Tuesday, December 21, 2010

Afghanistan War: To Be or Not To Be, That's the Question -- 2

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Map of Afghanistan with its neighbouring countries
Map courtesy: http://maps-world.cn/

Past Foreign Invasions in Afghanistan

Although a rugged, mountainous and land-locked country, Afghanistan had a strategic position. It is located in such a way that overland routes crisscross it from Persia (Iran), Indian subcontinent and Central Asia. As a result, it was victim to numerous foreign invasions.

Persian King Darius I conquered Afghanistan around 500 B.C. Greek ruler Alexander the Great, after a long fight, took over this place in 330 B.C., but he encountered repeated rebellions. According to the Wikipedia, Alexander is said to have commented that Afghanistan is "easy to march into, hard to march out of." Writing to his mother back home, he commented: "I am involved in the land of a 'Leonie' (lion-like) and brave people, where every Foot of the ground is like a well of steel, confronting my soldier. This is the land of the Afghans [in] which children are fighting valiantly against my steel forces. You have brought only one son into the world, but Everyone in this land can be called an Alexander."

In 667 A.D., Arab armies partially subdued some Afghans but faced many revolts. After several other Arab invasions, Islam took root in this country, where Zoroastrian (Parsi), Buddhist and Hindu faiths were prevalent earlier. In 122o, Mongol emperor's armies were in charge of this land.

In the 19th century, the British, who were ruling the Indian subcontinent, wanted to extend their influence and power in Afghanistan by supporting some tribes against others. Their goal was to secure this place against Russian aggression. The British fought three Afghan wars in 1838-1842, 1878-1880 and May-August 1919. In the first Afghan War, the British lost about 15,000 soldiers to snipers and guerrilla incursions during their retreat from Kabul.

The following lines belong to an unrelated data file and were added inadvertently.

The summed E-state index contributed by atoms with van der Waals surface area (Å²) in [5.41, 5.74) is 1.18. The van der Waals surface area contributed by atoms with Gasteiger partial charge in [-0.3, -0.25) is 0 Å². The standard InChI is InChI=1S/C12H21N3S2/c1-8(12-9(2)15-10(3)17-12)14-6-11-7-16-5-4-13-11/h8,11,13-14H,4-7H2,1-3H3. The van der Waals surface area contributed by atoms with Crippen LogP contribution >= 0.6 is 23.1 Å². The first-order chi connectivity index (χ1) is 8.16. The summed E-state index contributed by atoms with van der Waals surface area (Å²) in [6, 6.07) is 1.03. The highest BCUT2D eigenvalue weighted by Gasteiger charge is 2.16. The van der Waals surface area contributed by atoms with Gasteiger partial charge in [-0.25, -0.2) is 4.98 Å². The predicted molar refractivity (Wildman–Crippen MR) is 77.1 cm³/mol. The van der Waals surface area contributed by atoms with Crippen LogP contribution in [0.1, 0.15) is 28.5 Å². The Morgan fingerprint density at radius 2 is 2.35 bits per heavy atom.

In 1979, the Soviet Union, with the intention of helping the weak pro-Soviet communist government of Afghanistan against the Islamic militant groups, deployed its armed forces there. To end the Soviet influence in that country, USA, Saudi Arabia and Pakistan spent billions of dollars in helping, training and arming anti-communist mujahedeen (fighter in a jihad or holy war) guerrilla groups (see the map below) and succeeded in forcing the Soviets to leave Afghanistan in 1989. Osama bin Laden and his group also fought against the Soviet army alongside the local mujahedeens. This war resulted in more than five million Afghan refugees taking shelter in neighbouring Pakistan.

A map showing major anti-Soviet insurgent groups in Afghanistan
Map courtesy: http://maps.world.cn/

After the ouster of the Soviet army, some Afghan mujahedeen groups took over power, but bitter in-fighring weakened them. In this void, the Afghan Talibans and their supporter Osama bin Laden's Al Qaeda became more powerful with backing and assistance from Saudi Arabia and Pakistan. In 1996, the fundamentalist and militant Talibans usurped power and introduced restrictions on education and women working outside their homes, made women's burqa (veil) use compulsory, and prohibited music and lifestyle considered un-Islamic by them.

When Osama bin Laden received an all-out support from the Taliban government, it began to provide training to foreign Muslim youths determined to wage jihad (holy war) on the infidels, mostly Americans, who had placed their armed forces in Saudi Arabia during the Persian Gulf War. Osama bin Laden expressed his vow for driving out foreign forces from Saudi Arabia, considered as "the holy land" of the Muslims.


(Continued)
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